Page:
Genetic engineering of dendritic cells to fight viruses

Dendritic cells (DCs) were discovered in 1973 by Steinman and Cohn as rare cells with dendrite-like protrusions that had the ability to initiate innate and adaptive immune responses.  The cells, now known as the “professional antigen presenting cells” of the immune system, present peptide antigens on class I and II MHC proteins to CD4 and CD8 T cells, alerting them to the presence of viral and bacterial pathogens.  DCs activate T cells through the T cell receptor and by engaging CD80 and CD86.  Because of their potent ability to prime T cells, DCs have been used therapeutically in “DC vaccines” to induce T cell immune responses against pathogens and tumors.  A patient’s DCs are cultured in vitro with antigen and then reinfused.  The DCs home to lymphoid organs where they activate antigen-specific T cells.  The approach has been used to stimulate anti-tumor cytolytic T lymphocytes. 


We are developing second generation DC vaccines both against HIV and cancer.  We test the HIV DC vaccines in the bone marrow/liver/thymus humanized mouse model. These mice have a functional human immune system that responds to HIV-1 infection and supports replication of the virus.  We engineer DCs in culture using lentiviral vectors that express HIV or tumor antigen, allowing for antigen presentation that is much longer-lived and more potent than conventional methods.  The cancer vaccines we are developing are tested using mouse melanoma and pancreatic cancer models.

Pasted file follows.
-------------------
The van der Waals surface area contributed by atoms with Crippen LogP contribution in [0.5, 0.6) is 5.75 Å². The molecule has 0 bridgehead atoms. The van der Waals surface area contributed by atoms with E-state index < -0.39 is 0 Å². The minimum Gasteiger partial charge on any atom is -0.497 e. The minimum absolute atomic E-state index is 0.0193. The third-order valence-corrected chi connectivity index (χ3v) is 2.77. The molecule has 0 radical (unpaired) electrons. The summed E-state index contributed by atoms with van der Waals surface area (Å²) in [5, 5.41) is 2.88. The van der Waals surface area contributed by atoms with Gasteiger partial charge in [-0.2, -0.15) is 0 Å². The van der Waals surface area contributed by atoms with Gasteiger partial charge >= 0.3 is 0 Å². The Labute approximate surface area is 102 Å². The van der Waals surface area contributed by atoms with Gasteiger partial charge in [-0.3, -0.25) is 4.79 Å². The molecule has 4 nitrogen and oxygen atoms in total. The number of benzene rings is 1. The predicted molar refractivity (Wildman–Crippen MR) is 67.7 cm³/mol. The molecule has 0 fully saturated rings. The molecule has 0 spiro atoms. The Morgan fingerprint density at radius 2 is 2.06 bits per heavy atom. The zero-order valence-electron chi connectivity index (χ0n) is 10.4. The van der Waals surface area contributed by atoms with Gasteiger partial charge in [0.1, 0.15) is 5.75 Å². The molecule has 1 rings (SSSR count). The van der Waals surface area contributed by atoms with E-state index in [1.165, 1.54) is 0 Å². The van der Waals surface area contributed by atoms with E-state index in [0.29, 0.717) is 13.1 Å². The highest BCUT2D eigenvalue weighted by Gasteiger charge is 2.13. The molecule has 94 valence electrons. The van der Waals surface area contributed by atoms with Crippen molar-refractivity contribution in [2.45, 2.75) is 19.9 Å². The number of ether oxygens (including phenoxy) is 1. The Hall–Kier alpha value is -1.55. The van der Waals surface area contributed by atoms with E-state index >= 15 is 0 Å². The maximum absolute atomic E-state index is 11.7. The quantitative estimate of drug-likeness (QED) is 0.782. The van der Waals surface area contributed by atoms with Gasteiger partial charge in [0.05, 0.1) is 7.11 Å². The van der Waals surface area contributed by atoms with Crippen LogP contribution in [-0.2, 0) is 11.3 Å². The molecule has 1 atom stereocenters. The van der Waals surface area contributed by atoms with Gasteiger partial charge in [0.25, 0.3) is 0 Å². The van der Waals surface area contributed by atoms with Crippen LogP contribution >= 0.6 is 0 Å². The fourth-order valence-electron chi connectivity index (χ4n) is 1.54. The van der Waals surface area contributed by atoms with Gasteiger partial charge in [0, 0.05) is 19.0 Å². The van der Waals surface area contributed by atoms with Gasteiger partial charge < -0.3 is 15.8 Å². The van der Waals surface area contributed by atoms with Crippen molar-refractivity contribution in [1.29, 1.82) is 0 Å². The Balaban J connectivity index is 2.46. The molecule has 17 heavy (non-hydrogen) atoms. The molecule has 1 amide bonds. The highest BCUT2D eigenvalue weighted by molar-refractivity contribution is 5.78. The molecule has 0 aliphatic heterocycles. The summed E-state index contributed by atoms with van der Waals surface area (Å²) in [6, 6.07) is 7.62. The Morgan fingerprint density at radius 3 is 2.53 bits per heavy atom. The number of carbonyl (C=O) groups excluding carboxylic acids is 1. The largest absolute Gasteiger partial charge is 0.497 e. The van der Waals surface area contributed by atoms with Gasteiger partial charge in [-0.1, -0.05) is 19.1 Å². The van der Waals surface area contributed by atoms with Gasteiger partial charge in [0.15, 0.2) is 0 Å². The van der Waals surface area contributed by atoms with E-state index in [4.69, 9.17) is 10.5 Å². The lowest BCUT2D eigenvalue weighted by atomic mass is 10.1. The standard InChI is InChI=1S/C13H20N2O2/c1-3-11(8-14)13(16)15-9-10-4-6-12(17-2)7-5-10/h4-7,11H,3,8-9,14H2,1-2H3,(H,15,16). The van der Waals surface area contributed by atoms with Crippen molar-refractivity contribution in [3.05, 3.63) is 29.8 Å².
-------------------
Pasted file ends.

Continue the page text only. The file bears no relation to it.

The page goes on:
Department of Microbiology

Alexandria Center for Life Science - West Tower

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Prof. Nathaniel R. Landau, PhD


Professor, Department of Microbiology


Member of the Microbial Pathogenesis Program

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